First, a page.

Sonia Kennebeck: An interview with the director of National Bird
For her first feature-length documentary, Sonia Kennebeck did not set herself an easy task. National Bird is screening at the 2016 Berlin International Film Festival, and is effective in its ability to shock and distress. The film depicts the use of combat drones in modern warfare, and Kennebeck was able to find three key protagonists who decided to open up about the horrors they witnessed when they worked in the drone programme. We sat down with Sonia to talk about the struggles of making such a difficult film, and why she became cautious about being targeted by the FBI and other US government departments.
What led you to decide on National Bird as your first feature-length project?
My background is in research and investigative journalism, and that is really what I know how to do. This is actually the first time that whistleblowers, three people from the inside of the drone program, are speaking out. One of them, Daniel, was still working for the military as a private contractor at the time of filming. They’re going on record, which is huge. A lot of the time you see “anonymous sources” and my approach was to get these experts talking on the record. When I started out to do the film, and I had not seen anything or even read anything that had satisfied my curiosity, I really wanted to get people on the record, and I didn’t find one, but instead three. It was a surprise when I went to Afghanistan and I spoke with the victims and they said to me that in five years, no one has asked them for their story. And they really were happy. They said they wanted to tell the world what had happened to them, and that they’d had no opportunity.
Daniel was extremely cautious about how much he thought he could reveal on camera, because of the possible consequences against him. Were you concerned that you would become a target for making a film that revealed such shocking and sensitive information?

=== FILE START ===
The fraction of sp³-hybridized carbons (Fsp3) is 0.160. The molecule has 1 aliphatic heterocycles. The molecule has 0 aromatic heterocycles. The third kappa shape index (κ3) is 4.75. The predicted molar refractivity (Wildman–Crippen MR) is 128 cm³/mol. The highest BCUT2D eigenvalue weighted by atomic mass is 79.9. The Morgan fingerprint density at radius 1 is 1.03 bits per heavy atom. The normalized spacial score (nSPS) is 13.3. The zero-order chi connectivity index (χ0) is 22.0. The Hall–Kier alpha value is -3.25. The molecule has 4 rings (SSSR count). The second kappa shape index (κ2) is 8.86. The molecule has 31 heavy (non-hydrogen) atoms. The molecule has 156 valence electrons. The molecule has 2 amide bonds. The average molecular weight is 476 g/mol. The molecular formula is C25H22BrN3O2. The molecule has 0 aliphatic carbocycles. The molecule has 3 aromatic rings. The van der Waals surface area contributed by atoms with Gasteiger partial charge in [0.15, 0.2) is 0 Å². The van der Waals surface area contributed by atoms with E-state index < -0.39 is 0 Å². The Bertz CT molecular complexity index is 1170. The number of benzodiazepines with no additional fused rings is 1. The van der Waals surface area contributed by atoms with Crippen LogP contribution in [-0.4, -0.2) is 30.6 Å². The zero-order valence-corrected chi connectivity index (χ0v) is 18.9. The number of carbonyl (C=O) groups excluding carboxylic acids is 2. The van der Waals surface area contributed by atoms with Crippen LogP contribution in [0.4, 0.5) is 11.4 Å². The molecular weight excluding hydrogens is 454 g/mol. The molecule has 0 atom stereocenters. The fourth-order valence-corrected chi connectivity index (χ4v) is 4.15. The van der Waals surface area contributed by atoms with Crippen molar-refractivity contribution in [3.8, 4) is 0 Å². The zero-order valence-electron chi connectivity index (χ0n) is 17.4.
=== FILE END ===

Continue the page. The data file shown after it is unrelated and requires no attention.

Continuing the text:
I have always been expecting the worst, and that’s why I was very cautious. It started ultra low-budget, with my savings, and my director of photography and I were filming on our own. When I got my first development money in the US, I asked them if I could actually use the money to hire a lawyer, and they said yes. And I went out and found this lawyer who was really an expert with First Amendment rights. Especially after the raid happened (Daniel’s home was actually raided by the FBI during production), they told me that I might be next. I was waiting for the government to maybe start knocking on my door, but fortunately that didn’t happen. I had taken precautions, I never had any material at my place, or I never travelled with the material when I went in or out of the country. So I tried to be very, very careful.
Those on both side of the struggle are highly traumatised as a result of the drone program, no matter whether they were a victim of the attacks or the ones operating the drones. Do you feel an added responsibility when you interview a traumatised individual?
It’s certainly a lot of responsibility to interview someone who has been traumatised. And I had some experience with this before, when interviewing for shorter pieces. I’ve spoke to soldiers who fought in Kosovo, and victims of sexual abuse. And I must ask questions that no one in their environment would usually ask, and they don’t expect that necessarily, and those questions bring the people back to their experiences. So I make sure that they have support after the interview – with their family or a psychologist right after. And my director of photography also has a lot of experience with these types of interviews so we stick around to make sure.
What kind of emotional impact did the shoot have on you?
Of course this was a shoot that had a lot of impact, in particular when we went to Afghanistan. And there was one interview with two men and a little boy who never left his father’s side. That was touching and difficult, to go into a war zone where everything is so intense. There was a very large attack while we were there in 2015 – a large coordinated attack by the Taliban. It was just a couple of blocks from us. We felt the fear that everyone there is feeling…
Read our review of National Bird here.
Read more of our reviews and interviews from the festival here.
For further information about Berlin Film Festival 2016 visit here.